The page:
Friday, January 16, 2015

Here is an email received by Schilli employee Lou Wilkinson.
 
I urge all of you to contact your elected representatives to support this.


The status of volunteerism is deplorable. we have 5 EMTs that try to cover our town's needs, 2 at a time, 365 days a year, 24 hours a day.   On top of that, we're starting to get a significant number of support calls to go to Rensselaer and support the paid ambulance service.

Anything making volunteering more attractive or helpful to young people, just starting out, aids everyone involved.

So please, take a minute, drop your elected reps a line, an email, a web comment....

You can find your local rep here -> http://www.house.gov/representatives/find/

And there should be a link to the reps "contact me" site....2 minutes is all it will take.

And it could be you needing the ambulance or your house burning next time.  Do what you can to ease your own suffering here.

 

Here's my short message to Congressman Rokita:

 
I urge you to support HR 343.

In our small town, EMS and Fire are, exclusively, volunteers. We have only 5 EMTs that try, 2 at a time, to support our community 365 days a year, 24 hours a day.

Anything to make volunteering more attractive to young people trying to start families and make ends meet with their limited time helps everyone in the community.


Friday, January 9, 2015

Avoiding Head-On Collisions

A head-on collision is one of the worst collisions on the road, as they often result in a fatality. Fortunately, these collisions are relatively rare. Head-on collisions can occur on any type of roadway from curvy roads to straight stretches and from two-lane highways to one-way streets. It is vital to be aware of the roadway and other vehicles to avoid head-on collisions. It is also important to be prepared to react to such situations to avoid a collision and to minimize the potential for injury or death.

Head-on collisions can occur when a vehicle crosses the median, or centerline. This can be a result from a driver who is asleep, distracted, or under the influence of drugs or alcohol. Crossing the centerline or median can also occur when a vehicle takes a curve at too great a rate of speed.

Head-on collisions can happen when a driver, knowingly or unknowingly, travels the wrong way in a traffic lane. A common example of this is when a driver enters the roadway and does not see that the road is divided with a median strip. As a result, the driver goes left of the median instead of right and into oncoming traffic.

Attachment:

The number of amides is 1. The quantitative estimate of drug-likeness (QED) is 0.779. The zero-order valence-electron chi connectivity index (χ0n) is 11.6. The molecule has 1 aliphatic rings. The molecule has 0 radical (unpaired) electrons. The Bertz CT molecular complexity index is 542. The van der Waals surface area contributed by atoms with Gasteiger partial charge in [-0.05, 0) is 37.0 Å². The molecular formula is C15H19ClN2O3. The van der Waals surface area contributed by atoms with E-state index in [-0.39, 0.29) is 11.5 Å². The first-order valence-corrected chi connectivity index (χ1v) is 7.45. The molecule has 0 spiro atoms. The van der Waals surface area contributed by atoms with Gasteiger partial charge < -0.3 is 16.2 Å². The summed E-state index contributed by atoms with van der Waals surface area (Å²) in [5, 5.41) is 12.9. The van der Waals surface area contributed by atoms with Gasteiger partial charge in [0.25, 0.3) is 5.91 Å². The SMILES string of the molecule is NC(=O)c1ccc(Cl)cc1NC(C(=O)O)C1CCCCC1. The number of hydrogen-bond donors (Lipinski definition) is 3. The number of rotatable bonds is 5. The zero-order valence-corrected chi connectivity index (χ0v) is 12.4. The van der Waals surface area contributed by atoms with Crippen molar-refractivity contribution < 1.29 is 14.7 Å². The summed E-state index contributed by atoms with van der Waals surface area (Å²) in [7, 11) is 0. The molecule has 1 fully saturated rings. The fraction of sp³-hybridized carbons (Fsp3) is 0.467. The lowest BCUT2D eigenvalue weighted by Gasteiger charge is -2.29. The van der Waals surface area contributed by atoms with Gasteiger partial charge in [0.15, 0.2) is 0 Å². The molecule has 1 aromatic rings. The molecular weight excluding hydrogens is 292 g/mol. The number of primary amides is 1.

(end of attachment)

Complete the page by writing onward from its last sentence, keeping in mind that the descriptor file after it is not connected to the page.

To help avoid a head-on collision, look down the road for erratic behavior of oncoming traffic. Communicate with other drivers using your horn and headlights. Running headlights, even in daylight, can be especially helpful on curvy roads when other vehicles are more likely to veer from their lane of travel. 

Be careful not to hug the centerline, but drive on the right side of your lane. If an approaching vehicle enters your lane, first slow down as quickly as possible without losing control. Braking will reduce the force of impact if a collision should occur. Drive to the right to avoid the collision, if possible. Going to the left could cause a more serious collision in the event the other driver attempts to recover back to his or her lane at the last second. Going to the left could also cause a head-on collision with other oncoming vehicles. 

When going right, don’t jerk the wheel as this could cause you to lose control of the vehicle and could cause a rollover. If you have to exit the roadway, slow down but do not lock the brakes. This will help maintain control of the vehicle and to avoid hitting solid objects like a tree or bridge support. 


All drivers should continue to practice safe driving habits, such as avoiding distractions, passing with care, and maintaining safe speeds, which will help to avoid head-on collisions. Should a head-on collision occur, wearing your seatbelt can help save your life.